Senators raised the prospect of regulating social media platforms as they confronted Twitter Inc.’s Jack Dorsey and Facebook Inc.’s Sheryl Sandberg over their companies’ efforts to stop foreign meddling and deceptive messages.

“If the answer is regulation, let’s have an honest dialogue about what that looks like,” Senator Richard Burr, the Republican chairman of the Senate Intelligence Committee, said at a hearing with the tech executives on Wednesday that stretched over 2 1/2 hours.

Dorsey, the Twitter CEO who’s more comfortable tweeting than speaking, read his opening statement from his mobile phone and said he overcame his shyness because of the importance of the issues being discussed. Twitter (TWTR.N) fell as much as 6.7 per cent as Dorsey testified, saying that there will be “massive shifts” in how Twitter and other social media companies operate.

“We need to question the fundamental incentives that are in our product today,” Dorsey said, with a candor that may have unnerved investors.

By contrast, Sandberg, Facebook’s (FB.O) chief operating officer, an accomplished public speaker, spoke more cautiously, sticking mostly to her company’s past positions, even as she acknowledged that 3 per cent to 4 per cent of Facebook accounts are fake at any point in time. Known for her book “Lean In” on women’s empowerment, Sandberg is practiced in the ways of Washington from her time as an aide to former Treasury Secretary Larry Summers.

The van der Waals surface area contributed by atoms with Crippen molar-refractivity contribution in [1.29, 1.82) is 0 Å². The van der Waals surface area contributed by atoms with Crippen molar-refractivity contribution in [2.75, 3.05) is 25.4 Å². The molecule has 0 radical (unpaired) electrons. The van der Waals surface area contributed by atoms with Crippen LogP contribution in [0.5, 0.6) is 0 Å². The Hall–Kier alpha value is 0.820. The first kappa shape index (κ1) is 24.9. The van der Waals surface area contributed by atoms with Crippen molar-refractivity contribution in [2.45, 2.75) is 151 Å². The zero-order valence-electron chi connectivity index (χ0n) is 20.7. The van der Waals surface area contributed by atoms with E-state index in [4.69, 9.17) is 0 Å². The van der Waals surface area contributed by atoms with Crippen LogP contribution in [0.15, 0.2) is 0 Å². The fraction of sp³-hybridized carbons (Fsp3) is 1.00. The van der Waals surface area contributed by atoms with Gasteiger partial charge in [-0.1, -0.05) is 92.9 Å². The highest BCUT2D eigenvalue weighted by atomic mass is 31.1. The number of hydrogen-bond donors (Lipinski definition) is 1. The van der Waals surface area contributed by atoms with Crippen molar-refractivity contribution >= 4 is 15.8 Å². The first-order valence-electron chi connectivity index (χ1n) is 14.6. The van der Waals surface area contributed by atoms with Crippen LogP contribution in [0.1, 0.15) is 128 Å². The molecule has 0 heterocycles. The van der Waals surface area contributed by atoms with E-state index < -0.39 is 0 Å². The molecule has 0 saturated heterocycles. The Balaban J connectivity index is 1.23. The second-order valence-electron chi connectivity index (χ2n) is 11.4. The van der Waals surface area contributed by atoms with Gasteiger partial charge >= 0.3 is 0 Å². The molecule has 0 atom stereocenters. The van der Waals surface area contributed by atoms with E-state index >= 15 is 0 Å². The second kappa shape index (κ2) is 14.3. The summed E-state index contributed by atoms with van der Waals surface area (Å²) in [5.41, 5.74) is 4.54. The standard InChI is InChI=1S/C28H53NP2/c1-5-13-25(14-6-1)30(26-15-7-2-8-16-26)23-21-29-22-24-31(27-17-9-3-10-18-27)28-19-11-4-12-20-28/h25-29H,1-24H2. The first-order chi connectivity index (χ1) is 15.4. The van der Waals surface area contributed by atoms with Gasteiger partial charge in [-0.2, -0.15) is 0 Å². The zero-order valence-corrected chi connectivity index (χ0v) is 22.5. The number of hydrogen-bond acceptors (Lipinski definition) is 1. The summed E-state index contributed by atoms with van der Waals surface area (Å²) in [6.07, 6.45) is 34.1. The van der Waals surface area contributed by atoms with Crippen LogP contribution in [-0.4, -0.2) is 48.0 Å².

The Justice Department issued a statement after the hearing saying that it had monitored the session closely and adding that Attorney General Jeff Sessions “has convened a meeting with a number of state attorneys general this month to discuss a growing concern that these companies may be hurting competition and intentionally stifling the free exchange of ideas on their platforms.”

The message, which made no mention of election meddling, echoed criticism by President Donald Trump and some conservative Republicans that the social networks are stifling conservative viewpoints and may be violating antitrust laws.

Empty Chair

There was an empty chair in the committee’s hearing room where Google’s witness had been invited to sit. The committee turned down the company’s offer to send Chief Legal Officer Kent Walker in place of Larry Page, chief executive officer of Google’s parent Alphabet Inc., or Google CEO Sundar Pichai. Burr said he was “disappointed Google decided against sending the right senior-level executive.”